Volume 2 (1) 2010 – Interview
From Out of Our Voices
Interviewed by Evangelia Papanikolaou
Note from the interviewer:
Diane Austin’s new book “The Theory and Practice of Vocal Psychotherapy: Songs of the Self” (2008) which was published recently, has been an excellent opportunity to learn more about the use of voice in therapy, its clinical applications and its enormous possibilities that offers within a psychotherapeutic setting. This interview focuses on introducing some of these aspects based on Austin’s work, and on exploring her background, motivations and considerations towards this pioneer music-therapeutic approach. The interview has been edited by Diane Austin and Evangelia Papanikolaou and took place via a series of emails, dated from September to December 2009.
Dr. Diane Austin DA, LCAT, ACMT is the Director of the Music Psychotherapy Center in New York City where she offers a two year training program in Vocal Psychotherapy. Dr. Austin has maintained a private practice in music/vocal psychotherapy for over twenty years, supervises creative arts therapists and is an Associate Adjunct Professor in the Music Therapy Department at New York University. She has lectured and taught internationally and published extensively on the use of the voice and music psychotherapy.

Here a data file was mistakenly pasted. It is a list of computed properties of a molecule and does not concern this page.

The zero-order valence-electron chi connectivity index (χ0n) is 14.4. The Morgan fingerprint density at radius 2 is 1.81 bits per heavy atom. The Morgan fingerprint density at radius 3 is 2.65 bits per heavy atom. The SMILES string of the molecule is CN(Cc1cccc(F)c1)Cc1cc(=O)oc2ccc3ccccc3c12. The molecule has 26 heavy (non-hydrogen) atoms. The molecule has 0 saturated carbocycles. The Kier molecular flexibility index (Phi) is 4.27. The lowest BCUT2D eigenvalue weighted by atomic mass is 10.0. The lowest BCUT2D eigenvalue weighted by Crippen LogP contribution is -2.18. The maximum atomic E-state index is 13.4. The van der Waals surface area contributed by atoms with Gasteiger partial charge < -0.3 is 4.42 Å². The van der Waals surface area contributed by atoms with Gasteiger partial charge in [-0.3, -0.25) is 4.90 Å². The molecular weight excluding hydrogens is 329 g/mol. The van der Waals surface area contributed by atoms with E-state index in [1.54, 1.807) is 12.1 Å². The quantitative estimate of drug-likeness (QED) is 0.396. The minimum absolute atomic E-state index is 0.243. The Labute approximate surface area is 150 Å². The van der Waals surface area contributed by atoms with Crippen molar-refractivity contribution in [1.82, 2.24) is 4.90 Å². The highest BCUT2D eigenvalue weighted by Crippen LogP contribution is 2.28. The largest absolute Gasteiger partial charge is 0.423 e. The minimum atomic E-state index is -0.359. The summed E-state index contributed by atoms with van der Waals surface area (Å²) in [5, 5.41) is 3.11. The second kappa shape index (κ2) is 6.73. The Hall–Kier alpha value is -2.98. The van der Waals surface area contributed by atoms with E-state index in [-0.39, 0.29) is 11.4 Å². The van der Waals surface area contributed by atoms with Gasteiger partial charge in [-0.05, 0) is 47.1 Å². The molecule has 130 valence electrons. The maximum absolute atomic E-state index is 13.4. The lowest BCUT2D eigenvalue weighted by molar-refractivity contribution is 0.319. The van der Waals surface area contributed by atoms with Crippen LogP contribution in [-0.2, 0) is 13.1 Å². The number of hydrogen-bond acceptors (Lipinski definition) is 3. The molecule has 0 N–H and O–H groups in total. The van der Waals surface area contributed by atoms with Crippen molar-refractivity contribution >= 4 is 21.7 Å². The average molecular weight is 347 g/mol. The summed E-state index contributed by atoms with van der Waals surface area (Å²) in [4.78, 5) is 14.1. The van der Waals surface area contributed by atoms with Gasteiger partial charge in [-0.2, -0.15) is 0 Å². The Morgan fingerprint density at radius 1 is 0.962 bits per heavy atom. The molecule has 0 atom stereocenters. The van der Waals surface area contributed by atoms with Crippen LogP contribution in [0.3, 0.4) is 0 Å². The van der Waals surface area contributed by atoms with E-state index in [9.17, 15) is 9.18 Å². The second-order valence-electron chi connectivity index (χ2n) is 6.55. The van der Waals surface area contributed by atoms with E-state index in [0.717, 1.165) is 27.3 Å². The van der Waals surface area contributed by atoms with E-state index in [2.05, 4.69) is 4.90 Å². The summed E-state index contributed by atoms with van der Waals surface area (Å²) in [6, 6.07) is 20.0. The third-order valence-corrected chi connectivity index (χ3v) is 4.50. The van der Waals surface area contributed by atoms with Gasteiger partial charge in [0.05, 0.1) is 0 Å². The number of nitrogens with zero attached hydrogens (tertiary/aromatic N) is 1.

Evangelia Papanikolaou studied music at the Hellenic Conservatory (Athens), Music Therapy (MA) and Neuroscience & Immunology at Roehampton University (Surrey, GB) and has been trained in Guided Imagery and Music (GIM). She has worked in London and now in Athens, in the fields of neurology, speech and language difficulties, psychiatry and emotional difficulties, using a combination of improvisation, vocal and receptive techniques. She runs music therapy workshops and seminars, she is visiting lecturer at the National Kapodestrian University and Aegean University in Greece, member of the editorial board of Approaches: Music Therapy & Special Music Education and founding President of the Hellenic Association of Certified Professional Music Therapists.